Thursday, May 20, 2010

The History of the Ukrainian Wreath

The Ukrainian wreath (Ukrainian: вінок, vinok) is a headdress made from leaves, flowers, and branches worn by girls and young unmarried women. The wreath may be part of a tradition dating back to the old East Slavic customs that predate the Christianization of Rus. The flower wreath remains a part of the Ukrainian national costume, and is worn on festive occasions and on holy days.

On the day of Ivana Kupala, young women placed their wreaths in the water with a lit-up candle, foretelling their romantic future by how the wreath flowed down the river or lake. From the wreath's direction, the girl could tell whom she would marry: if the wreath stayed in one spot and did not float down the water, she would not marry; if it went under, she would die; if the candle went out, misfortune would follow. The young men would dive into the water, trying to retrieve the vinok of the girl each loved. One of the ritual Kupala songs says, "Who will catch the wreath will catch the girl, who will get the wreath will become mine." It dates back to pre-Christian times when it was thought that the headdress would protect girls from evil spirits. The ceremonial, religious value diminished, and was later replaced as a national character of girlhood: to lose a wreath in folk songs and traditions means for a maiden to transition into womanhood.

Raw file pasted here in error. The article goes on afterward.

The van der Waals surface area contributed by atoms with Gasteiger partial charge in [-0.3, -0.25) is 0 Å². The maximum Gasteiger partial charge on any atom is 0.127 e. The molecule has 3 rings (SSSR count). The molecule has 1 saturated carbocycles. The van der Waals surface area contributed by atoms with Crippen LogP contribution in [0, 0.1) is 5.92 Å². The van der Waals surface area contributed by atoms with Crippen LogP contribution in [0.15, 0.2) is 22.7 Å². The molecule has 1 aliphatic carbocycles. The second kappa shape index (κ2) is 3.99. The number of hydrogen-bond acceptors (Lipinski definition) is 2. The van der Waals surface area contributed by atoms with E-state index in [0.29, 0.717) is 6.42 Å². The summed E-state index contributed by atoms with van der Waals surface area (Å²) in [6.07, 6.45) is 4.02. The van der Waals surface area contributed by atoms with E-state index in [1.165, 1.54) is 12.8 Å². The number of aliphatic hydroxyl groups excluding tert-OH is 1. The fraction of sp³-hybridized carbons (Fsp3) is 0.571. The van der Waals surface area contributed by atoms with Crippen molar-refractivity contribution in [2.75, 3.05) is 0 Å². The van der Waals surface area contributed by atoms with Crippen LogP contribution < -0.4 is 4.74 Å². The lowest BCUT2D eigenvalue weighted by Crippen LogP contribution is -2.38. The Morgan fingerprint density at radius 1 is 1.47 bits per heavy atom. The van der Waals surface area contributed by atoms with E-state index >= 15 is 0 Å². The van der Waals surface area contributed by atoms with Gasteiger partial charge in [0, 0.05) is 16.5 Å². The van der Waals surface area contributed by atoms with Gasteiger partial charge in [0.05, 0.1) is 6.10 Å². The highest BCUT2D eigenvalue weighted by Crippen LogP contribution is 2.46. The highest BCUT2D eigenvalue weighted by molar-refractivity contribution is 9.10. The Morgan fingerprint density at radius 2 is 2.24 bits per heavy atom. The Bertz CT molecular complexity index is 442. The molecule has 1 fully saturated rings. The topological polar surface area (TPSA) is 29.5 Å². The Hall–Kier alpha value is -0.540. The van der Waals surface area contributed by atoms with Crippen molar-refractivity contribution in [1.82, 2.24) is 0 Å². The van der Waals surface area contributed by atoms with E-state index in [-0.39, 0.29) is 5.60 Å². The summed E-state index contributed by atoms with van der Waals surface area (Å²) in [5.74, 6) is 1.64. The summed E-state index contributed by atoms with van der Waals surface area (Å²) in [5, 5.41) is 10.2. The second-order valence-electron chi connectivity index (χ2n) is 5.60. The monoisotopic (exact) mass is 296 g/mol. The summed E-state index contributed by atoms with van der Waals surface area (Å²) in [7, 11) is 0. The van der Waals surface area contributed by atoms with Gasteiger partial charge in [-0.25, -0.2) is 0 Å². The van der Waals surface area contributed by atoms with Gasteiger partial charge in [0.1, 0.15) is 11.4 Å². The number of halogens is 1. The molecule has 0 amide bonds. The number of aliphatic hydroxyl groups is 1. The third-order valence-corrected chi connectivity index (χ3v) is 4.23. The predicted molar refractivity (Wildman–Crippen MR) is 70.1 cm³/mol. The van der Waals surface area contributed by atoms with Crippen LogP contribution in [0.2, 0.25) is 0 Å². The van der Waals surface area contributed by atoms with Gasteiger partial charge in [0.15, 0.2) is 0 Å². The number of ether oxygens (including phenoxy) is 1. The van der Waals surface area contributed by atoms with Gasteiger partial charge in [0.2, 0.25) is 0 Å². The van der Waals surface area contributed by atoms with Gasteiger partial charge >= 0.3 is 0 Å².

In his book The Golden Bough, mythology scholar James George Frazer first claimed that Ivan Kupala Day (John the Baptist Day), celebrated in Ukraine and Russia shortly after the summer solstice, and closely associated with the wreath in Ukraine, was in fact originally a pagan fertility rite.

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